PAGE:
Exercises for the Sedentary & Morbidly Obese

A man is weight training on his floor.
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Sedentary adults tend to get little to no exercise. This not only affects your level of fitness, but also increases the likelihood of obesity and even morbid obesity. Obesity is often characterized as a body mass index between 30 and 39.9, while morbid or extreme obesity is a BMI of 40 and above. Treatment for obesity always entails some type of weight loss plan, and physical activity is an important facet of this plan. It's especially important in preventing weight gain after weight loss, as well as reducing the risk of weight-related health complications, such as high blood pressure, high blood cholesterol and Type 2 diabetes.


For both sedentary and morbidly obese adults, walking is an easily accessible option for exercise. According to the National Institutes of Health, it's best to start off at a slow pace, walking for about 30 minutes at least three days a week. As your endurance and fitness levels improve, build up to 45 minutes at least five days a week. However, don't keep the same pace as before. Try to increase the intensity of your exercise by picking up the speed of your steps.



Swimming is another viable option for exercise in morbidly obese adults, notes the National Institutes of Health. Like walking, swimming is a low-impact activity that increases heart rate, yet causes little to no strain on the ankles, knees and hips. The recommendation is the same for this athletic pursuit, starting off at a slow pace for about 30 minutes at least three days a week. From there, work toward 45 minutes at least five days a week.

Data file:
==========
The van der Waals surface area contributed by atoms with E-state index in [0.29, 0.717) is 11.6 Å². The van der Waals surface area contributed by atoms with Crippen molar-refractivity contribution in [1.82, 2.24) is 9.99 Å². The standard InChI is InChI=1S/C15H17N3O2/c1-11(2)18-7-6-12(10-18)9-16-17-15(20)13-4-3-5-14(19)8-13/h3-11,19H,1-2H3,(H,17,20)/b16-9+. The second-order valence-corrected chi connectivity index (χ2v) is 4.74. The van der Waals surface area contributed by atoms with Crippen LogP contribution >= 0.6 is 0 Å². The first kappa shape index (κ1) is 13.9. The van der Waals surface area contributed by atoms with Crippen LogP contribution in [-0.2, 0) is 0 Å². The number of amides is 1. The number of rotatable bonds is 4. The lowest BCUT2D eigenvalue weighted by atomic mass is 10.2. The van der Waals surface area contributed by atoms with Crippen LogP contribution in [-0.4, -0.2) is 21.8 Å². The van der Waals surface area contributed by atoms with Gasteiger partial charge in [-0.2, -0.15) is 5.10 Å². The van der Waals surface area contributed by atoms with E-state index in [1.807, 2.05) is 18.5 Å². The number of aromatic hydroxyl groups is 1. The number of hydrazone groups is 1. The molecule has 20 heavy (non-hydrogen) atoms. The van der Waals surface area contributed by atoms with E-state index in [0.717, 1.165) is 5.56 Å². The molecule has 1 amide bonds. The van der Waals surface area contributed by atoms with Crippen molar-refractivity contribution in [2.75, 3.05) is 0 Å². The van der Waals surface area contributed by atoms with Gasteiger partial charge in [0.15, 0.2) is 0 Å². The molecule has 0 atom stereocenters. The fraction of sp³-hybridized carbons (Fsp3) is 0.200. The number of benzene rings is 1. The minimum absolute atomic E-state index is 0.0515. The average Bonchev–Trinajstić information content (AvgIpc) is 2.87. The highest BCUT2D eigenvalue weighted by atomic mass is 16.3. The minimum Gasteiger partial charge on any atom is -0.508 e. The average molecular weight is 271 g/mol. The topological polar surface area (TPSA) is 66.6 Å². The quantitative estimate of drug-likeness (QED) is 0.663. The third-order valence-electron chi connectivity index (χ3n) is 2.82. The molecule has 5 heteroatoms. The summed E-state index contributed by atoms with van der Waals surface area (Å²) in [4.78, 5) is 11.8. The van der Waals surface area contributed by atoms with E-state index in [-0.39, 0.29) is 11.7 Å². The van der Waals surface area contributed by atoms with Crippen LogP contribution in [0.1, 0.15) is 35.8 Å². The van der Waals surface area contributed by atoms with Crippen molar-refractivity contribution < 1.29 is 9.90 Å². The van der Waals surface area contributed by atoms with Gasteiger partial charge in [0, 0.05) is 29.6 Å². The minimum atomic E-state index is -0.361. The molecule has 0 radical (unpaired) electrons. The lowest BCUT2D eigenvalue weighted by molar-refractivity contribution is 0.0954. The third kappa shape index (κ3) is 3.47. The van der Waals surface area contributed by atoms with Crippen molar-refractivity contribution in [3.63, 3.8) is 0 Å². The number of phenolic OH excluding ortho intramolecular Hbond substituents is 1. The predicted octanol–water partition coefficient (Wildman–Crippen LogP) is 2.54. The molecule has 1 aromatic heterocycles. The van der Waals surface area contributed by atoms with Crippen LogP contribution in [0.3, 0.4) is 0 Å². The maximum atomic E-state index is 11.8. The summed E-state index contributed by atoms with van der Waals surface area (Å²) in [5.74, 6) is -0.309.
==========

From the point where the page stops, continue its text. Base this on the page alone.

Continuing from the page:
If you have the resources, you can choose to bike as a way of increasing your level of exercise. Biking is considered a moderate-intensity physical activity. According to the American College of Sports Medicine, you should work toward at least 150 minutes of moderate-intensity exercise each week. Taking a 30-minute bike ride five days a week can get you to this amount. Plus, biking is relatively low-impact, so you're looking at little to no strain on your joints. If you're concerned about the size of the seat, you can invest in a special bicycle seat or a modified bike that has a seat that resembles a lawn chair.


Competitive Sports

Physical exercise needn't be a solitary activity. You can also include competitive sports in your exercise program as an interactive way of helping you lose those excess pounds, advises the National Institutes of Health. Almost any sport is beneficial. Choose tennis, volleyball, basketball or soccer, to name only a few. Whatever your interest, there's typically a sport for you.

Strength Training

As you incorporate more aerobic activity into your daily routine, you should also find time for strength training. Both sedentary and morbidly obese adults can benefit from this type of activity. Lifting weights helps improve muscle strength, making it easier to engage in other athletic pursuits. It also increases muscle mass, which burns more calories than fat. You can increase the number of calories your body burns by adding muscle to your frame.